Constructing above-code green buildings is a cost-effective way to increase resiliency while lessening the potential impacts of extreme weather events and ongoing climate change.

In order to overcome the growing threats associated with global climate change, we must continuously look over the horizon to foreseeable and unforeseeable crises and see what plans are on the table, what preparations need to be made, and what assets are in place. .

Grant Olear

Green Building Policy Associate U.S. Green Building Council

USGBC staff

Green building and climate change

Published on 4 Mar 2015Written by Nora Knox Posted in Industry

Although many environmental impacts are associated with buildings and addressed by rating systems such as LEED, climate change deserves special consideration because buildings and land-use are responsible for a large proportion of greenhouse gas emissions. To be effective, the policies that are emerging at the local, state, and federal levels to regulate greenhouse gas emissions must reflect a clear understanding of the connection between climate change and the built environment. Unfortunately, it is not enough for green building to lessen the effects that humans have on our climate. It must also prepare us for the inevitable consequences of climate change on our homes, communities, and society as a whole. A lower-carbon future will not only have higher-performing buildings but also require higher-performing communities.

The built environment, including buildings and transportation systems, accounts for more than two-thirds of all greenhouse gas emissions. Greenhouse gas emissions come from many components of the built environment, including building systems and energy use, transportation, water use and treatment, land-cover change, materials, and construction. By improving the efficiency of buildings and communities, we can significantly reduce greenhouse gas emissions.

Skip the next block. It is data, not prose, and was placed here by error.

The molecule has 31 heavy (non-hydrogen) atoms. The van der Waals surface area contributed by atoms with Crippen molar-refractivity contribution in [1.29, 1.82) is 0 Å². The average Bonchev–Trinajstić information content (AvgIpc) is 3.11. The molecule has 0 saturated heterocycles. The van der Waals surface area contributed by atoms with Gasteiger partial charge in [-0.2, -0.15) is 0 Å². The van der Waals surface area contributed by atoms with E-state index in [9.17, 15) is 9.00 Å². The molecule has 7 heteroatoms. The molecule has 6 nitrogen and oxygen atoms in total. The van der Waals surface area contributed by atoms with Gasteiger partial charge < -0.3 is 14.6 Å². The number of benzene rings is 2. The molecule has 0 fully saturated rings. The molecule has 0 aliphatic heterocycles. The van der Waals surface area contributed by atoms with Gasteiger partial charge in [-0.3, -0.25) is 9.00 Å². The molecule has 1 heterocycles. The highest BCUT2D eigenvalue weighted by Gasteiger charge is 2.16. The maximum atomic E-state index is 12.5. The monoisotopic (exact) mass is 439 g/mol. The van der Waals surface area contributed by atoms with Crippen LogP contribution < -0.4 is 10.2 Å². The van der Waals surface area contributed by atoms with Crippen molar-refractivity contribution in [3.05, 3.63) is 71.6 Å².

Carbon emissions provide a useful metric for many aspects of green buildings and communities, including energy, water, solid waste, materials, and transportation, but green building involves more than reducing greenhouse gas emissions. It is important to set goals for other issues as well, such as indoor air quality, human health, and habitat protection. This comprehensive goal-setting process encourages programs and policies that will lead to sustainable communities.

Flexibility and adaptability are increasingly important attributes of green projects. Although the long-term effects of climate change are uncertain, we know that sea levels will be higher, temperatures higher, droughts longer and more widespread, and flooding more intense. How different regions will experience these changes will vary considerably, and building professionals will have to assess the likely threats to their communities and respond accordingly.

Nora Knox

Digital Marketing ManagerU.S. Green Building Council

Member employees, USGBC staff

LEED Certification

The U.S. Green Building Council (USGBC) is a non profit organization that certifies sustainable businesses, homes, hospitals, schools, and neighborhoods. USGBC is dedicated to expanding green building practices and education, and its LEED® (Leadership in Energy and Environmental Design) Green Building Rating System™.

Chemline, Inc. is a member of The U.S. Green Building Council (USGBC) and has the potential to provide LEED points.